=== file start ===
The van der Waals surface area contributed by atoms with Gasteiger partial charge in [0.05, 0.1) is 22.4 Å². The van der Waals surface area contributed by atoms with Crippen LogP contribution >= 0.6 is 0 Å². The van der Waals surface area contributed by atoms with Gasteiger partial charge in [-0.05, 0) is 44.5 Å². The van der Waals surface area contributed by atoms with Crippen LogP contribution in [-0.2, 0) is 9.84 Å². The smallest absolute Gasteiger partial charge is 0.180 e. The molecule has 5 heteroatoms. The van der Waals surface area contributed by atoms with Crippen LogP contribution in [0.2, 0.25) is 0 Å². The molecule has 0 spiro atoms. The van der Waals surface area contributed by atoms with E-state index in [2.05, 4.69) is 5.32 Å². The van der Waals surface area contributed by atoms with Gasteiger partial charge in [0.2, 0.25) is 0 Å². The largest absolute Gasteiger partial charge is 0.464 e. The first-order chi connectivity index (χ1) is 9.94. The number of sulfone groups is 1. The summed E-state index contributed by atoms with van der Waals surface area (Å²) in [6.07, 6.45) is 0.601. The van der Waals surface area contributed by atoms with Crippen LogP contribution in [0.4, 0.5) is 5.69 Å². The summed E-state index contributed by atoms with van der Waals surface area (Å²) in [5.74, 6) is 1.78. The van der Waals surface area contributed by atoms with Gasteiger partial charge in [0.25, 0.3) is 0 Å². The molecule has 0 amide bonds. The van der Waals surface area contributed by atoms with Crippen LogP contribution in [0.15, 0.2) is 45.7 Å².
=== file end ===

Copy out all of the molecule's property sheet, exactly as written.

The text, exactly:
The van der Waals surface area contributed by atoms with Gasteiger partial charge in [0.05, 0.1) is 22.4 Å². The van der Waals surface area contributed by atoms with Crippen LogP contribution >= 0.6 is 0 Å². The van der Waals surface area contributed by atoms with Gasteiger partial charge in [-0.05, 0) is 44.5 Å². The van der Waals surface area contributed by atoms with Crippen LogP contribution in [-0.2, 0) is 9.84 Å². The smallest absolute Gasteiger partial charge is 0.180 e. The molecule has 5 heteroatoms. The van der Waals surface area contributed by atoms with Crippen LogP contribution in [0.2, 0.25) is 0 Å². The molecule has 0 spiro atoms. The van der Waals surface area contributed by atoms with E-state index in [2.05, 4.69) is 5.32 Å². The van der Waals surface area contributed by atoms with Gasteiger partial charge in [0.2, 0.25) is 0 Å². The largest absolute Gasteiger partial charge is 0.464 e. The first-order chi connectivity index (χ1) is 9.94. The number of sulfone groups is 1. The summed E-state index contributed by atoms with van der Waals surface area (Å²) in [6.07, 6.45) is 0.601. The van der Waals surface area contributed by atoms with Crippen LogP contribution in [0.4, 0.5) is 5.69 Å². The summed E-state index contributed by atoms with van der Waals surface area (Å²) in [5.74, 6) is 1.78. The van der Waals surface area contributed by atoms with Gasteiger partial charge in [0.25, 0.3) is 0 Å². The molecule has 0 amide bonds. The van der Waals surface area contributed by atoms with Crippen LogP contribution in [0.15, 0.2) is 45.7 Å².